When my friend L called to say she had some news—involving a pilot from down under, a layover in Osaka, and many a martini—I immediately gathered our group of gaijin girlfriends for dinner so we could hear the details all together. Since I knew L’s tale would be spicy, I suggested Indian.
Five of us met at my favorite Indian restaurant in all of Osaka: Raja in Temmabashi, which also has a new branch just opened in Yao. The Temmebashi location is neither fancy nor large, holding only about 10-12 tables (depending on how they organize the seating), but the food is out-of-this-world good.
We toasted with a surprisingly good Indian red wine (who knew?), smoky and smooth and only ¥2500 a bottle. (L, still a little hung over from her adventures in pilot-land, stuck to the non-alcoholic Mango Lassi, a slightly sweetened mango and yogurt shake.) We covered all the essentials: when the next flight was scheduled to arrive with him on it—or, more precisely, with him flying it, (in late June); whether there’d be any free frequent flyer miles coming our way as fringe-benefits for L’s friends (never); and then of course, my top priority—what we were going to order (a lot).
So as we gossiped and giggled and gained new appreciation for the airline industry, we ate Chicken Tikka (a sizzling dish of spicy, boneless chicken chunks on top of pan-seared onions and peppers) and then Malai Tikka (also boneless white-meat chicken chunks, but marinated in a sauce of garlic, nuts, yogurt, and butter). Next, we dipped into a potato and cauliflower Alu Gobi curry; a creamy spinach-based Palak Paneer with cubes of fresh white cheese mixed in; two orders of minced chicken Keema Curry (one with eggplant and one with sautéed lotus root); and a rich, lentil-based Dal Paneer, featuring beans stewed with tomato and onion and spices. On the side, we ordered a slew of Indian carbs: cheese nan, garlic nan, onion nan, and—as if the universe were paying homage to L’s aviation adventure—the appropriately misspelled “plane” nan.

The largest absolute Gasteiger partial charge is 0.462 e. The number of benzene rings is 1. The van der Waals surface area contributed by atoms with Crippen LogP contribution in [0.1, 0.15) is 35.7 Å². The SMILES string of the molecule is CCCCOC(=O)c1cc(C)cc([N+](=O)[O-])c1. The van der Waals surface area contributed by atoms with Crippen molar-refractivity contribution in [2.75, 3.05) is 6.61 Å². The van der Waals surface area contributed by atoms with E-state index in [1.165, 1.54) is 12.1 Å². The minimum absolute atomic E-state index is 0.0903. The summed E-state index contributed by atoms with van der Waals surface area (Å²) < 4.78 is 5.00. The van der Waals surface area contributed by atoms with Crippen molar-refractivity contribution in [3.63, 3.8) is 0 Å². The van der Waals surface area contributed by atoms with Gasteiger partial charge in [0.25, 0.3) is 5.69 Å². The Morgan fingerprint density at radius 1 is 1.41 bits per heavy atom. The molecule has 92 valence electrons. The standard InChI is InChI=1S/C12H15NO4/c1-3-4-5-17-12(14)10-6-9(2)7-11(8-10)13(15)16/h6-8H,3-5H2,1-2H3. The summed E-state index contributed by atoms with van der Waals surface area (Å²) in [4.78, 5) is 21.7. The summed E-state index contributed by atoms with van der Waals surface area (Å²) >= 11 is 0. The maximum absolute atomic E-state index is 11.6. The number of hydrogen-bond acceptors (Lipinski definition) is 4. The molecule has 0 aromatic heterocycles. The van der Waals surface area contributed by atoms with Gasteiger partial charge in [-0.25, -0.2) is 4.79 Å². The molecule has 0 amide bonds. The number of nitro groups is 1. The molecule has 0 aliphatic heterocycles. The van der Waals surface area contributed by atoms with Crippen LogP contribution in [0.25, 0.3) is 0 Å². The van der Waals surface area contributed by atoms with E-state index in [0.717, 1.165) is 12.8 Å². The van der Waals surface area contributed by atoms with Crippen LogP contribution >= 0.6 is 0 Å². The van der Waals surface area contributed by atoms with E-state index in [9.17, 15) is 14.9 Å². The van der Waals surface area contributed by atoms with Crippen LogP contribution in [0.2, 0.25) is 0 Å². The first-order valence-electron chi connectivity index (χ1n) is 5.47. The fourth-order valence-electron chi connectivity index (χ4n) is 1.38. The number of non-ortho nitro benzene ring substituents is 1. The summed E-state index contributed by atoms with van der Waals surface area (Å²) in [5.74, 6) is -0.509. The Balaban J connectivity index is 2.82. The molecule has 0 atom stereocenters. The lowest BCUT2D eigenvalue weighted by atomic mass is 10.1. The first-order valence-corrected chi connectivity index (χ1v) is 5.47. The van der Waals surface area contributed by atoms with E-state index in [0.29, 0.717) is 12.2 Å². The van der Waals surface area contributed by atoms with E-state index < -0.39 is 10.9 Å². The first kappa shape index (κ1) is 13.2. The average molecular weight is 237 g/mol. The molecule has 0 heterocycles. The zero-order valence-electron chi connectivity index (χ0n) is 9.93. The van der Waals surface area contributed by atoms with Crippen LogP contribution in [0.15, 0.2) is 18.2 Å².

We ended with hot, spicy chai tea for half of us and Kingerfisher beers for the rest. Then L went home to sleep off the rest of her hangover, while our other unmarried friend, S, went to check for new deals on Orbitz’s travel site. H, J, and I—all lawfully wedded to Japanese men—gave a collective, nostalgic sigh for the high-flying days of our long-lost singlehood. But then we each happily headed home ourselves, eager, in the end, to see our lovely husbands, who, although possessing nary a pilot’s license among them, have still been able to lay new worlds at the feet of their lucky Western wives.
Indian Restaurant Raja
Osaka shi, Chuo-ku
Otedori, 1-4-1 Osakaya
New Ote Bldg. 1
Indian Restaurant Raja
Osaka fu, Yao shi
Yamamoto Chuo, Minami
Cosmo Paradise Bldg.. 1F
Menu in English & Japanese; staff speaks some English